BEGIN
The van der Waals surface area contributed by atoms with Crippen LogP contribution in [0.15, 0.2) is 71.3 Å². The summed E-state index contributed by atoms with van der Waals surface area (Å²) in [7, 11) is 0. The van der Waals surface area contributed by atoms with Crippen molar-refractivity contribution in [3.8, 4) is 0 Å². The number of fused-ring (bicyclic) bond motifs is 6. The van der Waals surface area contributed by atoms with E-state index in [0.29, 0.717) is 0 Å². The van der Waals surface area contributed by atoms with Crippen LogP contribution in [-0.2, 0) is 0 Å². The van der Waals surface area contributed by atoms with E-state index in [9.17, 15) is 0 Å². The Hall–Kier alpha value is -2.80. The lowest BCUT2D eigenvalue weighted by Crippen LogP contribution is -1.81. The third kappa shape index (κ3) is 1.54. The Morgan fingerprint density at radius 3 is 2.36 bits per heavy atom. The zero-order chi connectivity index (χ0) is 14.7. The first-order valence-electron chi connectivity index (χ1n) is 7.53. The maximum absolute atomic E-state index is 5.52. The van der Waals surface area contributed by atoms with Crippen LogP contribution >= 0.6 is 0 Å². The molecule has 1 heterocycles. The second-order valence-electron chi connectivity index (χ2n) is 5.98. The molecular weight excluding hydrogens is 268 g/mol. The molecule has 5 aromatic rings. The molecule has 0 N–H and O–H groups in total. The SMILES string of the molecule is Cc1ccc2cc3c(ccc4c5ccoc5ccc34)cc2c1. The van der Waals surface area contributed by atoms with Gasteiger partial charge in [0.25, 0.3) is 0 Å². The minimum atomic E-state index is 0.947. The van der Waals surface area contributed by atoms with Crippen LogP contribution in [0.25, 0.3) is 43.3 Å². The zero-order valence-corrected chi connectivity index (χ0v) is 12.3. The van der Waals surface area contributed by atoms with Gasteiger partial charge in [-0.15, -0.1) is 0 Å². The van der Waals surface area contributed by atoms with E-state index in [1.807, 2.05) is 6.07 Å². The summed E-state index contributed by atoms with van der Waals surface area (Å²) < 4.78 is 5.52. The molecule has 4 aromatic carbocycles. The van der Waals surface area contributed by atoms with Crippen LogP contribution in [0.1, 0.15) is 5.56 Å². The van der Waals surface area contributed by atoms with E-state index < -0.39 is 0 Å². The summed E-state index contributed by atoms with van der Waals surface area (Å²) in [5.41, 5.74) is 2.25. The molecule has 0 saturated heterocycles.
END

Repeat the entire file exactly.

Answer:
The van der Waals surface area contributed by atoms with Crippen LogP contribution in [0.15, 0.2) is 71.3 Å². The summed E-state index contributed by atoms with van der Waals surface area (Å²) in [7, 11) is 0. The van der Waals surface area contributed by atoms with Crippen molar-refractivity contribution in [3.8, 4) is 0 Å². The number of fused-ring (bicyclic) bond motifs is 6. The van der Waals surface area contributed by atoms with E-state index in [0.29, 0.717) is 0 Å². The van der Waals surface area contributed by atoms with Crippen LogP contribution in [-0.2, 0) is 0 Å². The van der Waals surface area contributed by atoms with E-state index in [9.17, 15) is 0 Å². The Hall–Kier alpha value is -2.80. The lowest BCUT2D eigenvalue weighted by Crippen LogP contribution is -1.81. The third kappa shape index (κ3) is 1.54. The Morgan fingerprint density at radius 3 is 2.36 bits per heavy atom. The zero-order chi connectivity index (χ0) is 14.7. The first-order valence-electron chi connectivity index (χ1n) is 7.53. The maximum absolute atomic E-state index is 5.52. The van der Waals surface area contributed by atoms with Crippen LogP contribution >= 0.6 is 0 Å². The molecule has 1 heterocycles. The second-order valence-electron chi connectivity index (χ2n) is 5.98. The molecular weight excluding hydrogens is 268 g/mol. The molecule has 5 aromatic rings. The molecule has 0 N–H and O–H groups in total. The SMILES string of the molecule is Cc1ccc2cc3c(ccc4c5ccoc5ccc34)cc2c1. The van der Waals surface area contributed by atoms with Gasteiger partial charge in [0.25, 0.3) is 0 Å². The minimum atomic E-state index is 0.947. The van der Waals surface area contributed by atoms with Crippen LogP contribution in [0.25, 0.3) is 43.3 Å². The zero-order valence-corrected chi connectivity index (χ0v) is 12.3. The van der Waals surface area contributed by atoms with Gasteiger partial charge in [-0.15, -0.1) is 0 Å². The van der Waals surface area contributed by atoms with E-state index in [1.807, 2.05) is 6.07 Å². The summed E-state index contributed by atoms with van der Waals surface area (Å²) < 4.78 is 5.52. The molecule has 4 aromatic carbocycles. The van der Waals surface area contributed by atoms with Crippen LogP contribution in [0.1, 0.15) is 5.56 Å². The van der Waals surface area contributed by atoms with E-state index < -0.39 is 0 Å². The summed E-state index contributed by atoms with van der Waals surface area (Å²) in [5.41, 5.74) is 2.25. The molecule has 0 saturated heterocycles.